Things to Remember in Reviewing and Drafting Easements

Associations may consider granting easements for many purposes.  This checklist applies whether the easement requested relates to a neighboring development, a temporary or permanent easement requested by a governmental entity, an easement to an owner or a number of other reasons.  We recommend reviewing any easement requests with the following checklist with the association’s attorney.

  1. Determine the Association’s (and any other necessary party’s) authority to grant an easement.  
  2. Get a clear understanding of the current intentions of the parties, as well as the future intentions of the parties and the potential development of the land.  
  3. Obtain and include a legal description of the land to be burdened and the land to be benefited by the easement.  Here, it is also important to know the physical characteristics of the land.  If the legal description is in metes and bounds, make sure you understand where it is located.
  4. Perform a title search of both the benefited and burdened lands.
  5. Determine if potential future subdivision of the benefited land may occur or should be addressed and whether the benefits should be extended to additional property acquired by the owners of the benefited land.
  6. The purpose of the easement should be clearly stated (in addition to traditional common interest community or utility purposes, an easement can be used to settle encroachment disputes).
  7. Describe the easement rights to be created (this should be broad or a limited in scope, as intended by the parties).
  8. Describe whether the easement is:
    1. intended to be personal to the grantee (“in gross”), in which case restrictions on transferability should be expressed, or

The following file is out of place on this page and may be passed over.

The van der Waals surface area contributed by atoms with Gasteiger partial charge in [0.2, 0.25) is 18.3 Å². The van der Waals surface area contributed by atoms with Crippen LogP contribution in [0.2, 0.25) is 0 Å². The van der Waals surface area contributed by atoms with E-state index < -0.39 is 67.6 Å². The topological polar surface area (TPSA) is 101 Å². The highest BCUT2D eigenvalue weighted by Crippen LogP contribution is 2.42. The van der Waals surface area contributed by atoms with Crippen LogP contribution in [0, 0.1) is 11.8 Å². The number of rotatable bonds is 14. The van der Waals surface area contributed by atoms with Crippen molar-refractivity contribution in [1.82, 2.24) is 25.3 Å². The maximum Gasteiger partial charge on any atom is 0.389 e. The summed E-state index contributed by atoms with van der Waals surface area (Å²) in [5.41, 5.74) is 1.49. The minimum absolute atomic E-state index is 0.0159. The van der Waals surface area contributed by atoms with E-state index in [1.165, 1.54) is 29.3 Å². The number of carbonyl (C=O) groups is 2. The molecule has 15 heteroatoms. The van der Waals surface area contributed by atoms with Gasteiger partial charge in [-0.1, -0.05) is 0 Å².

2. intended to be transferred by the grantee to subsequent owners of the benefited land, in which case the terms “appurtenant” and “covenant intended to run with the land” should be used in the instrument.
  9. Describe whether the easement is exclusive or nonexclusive (address the use of the easement area by the owner of the burdened land parcel and any others).
  10. Address whether the beneficiary or the owner of the burdened land has the right to construct improvements within the easement area.
  11. Describe the allocation of maintenance responsibilities and expenditures (include the right of access outside the easement area for repair, if needed).
  12. The duration of the easement should be stated (perpetual, for a term of years, or until a specified event).
  13. Determine whether there are deeds of trust, mortgages or other liens superior to the easement; if so, obtain subordination agreements from the holders of those liens.
  14. The easement instrument should be recorded.
  15. After creation and recordation, any conveyance of the benefited land should describe the easement in the granting clause and any conveyance of the burdened land should except the easement from any warranty of title.

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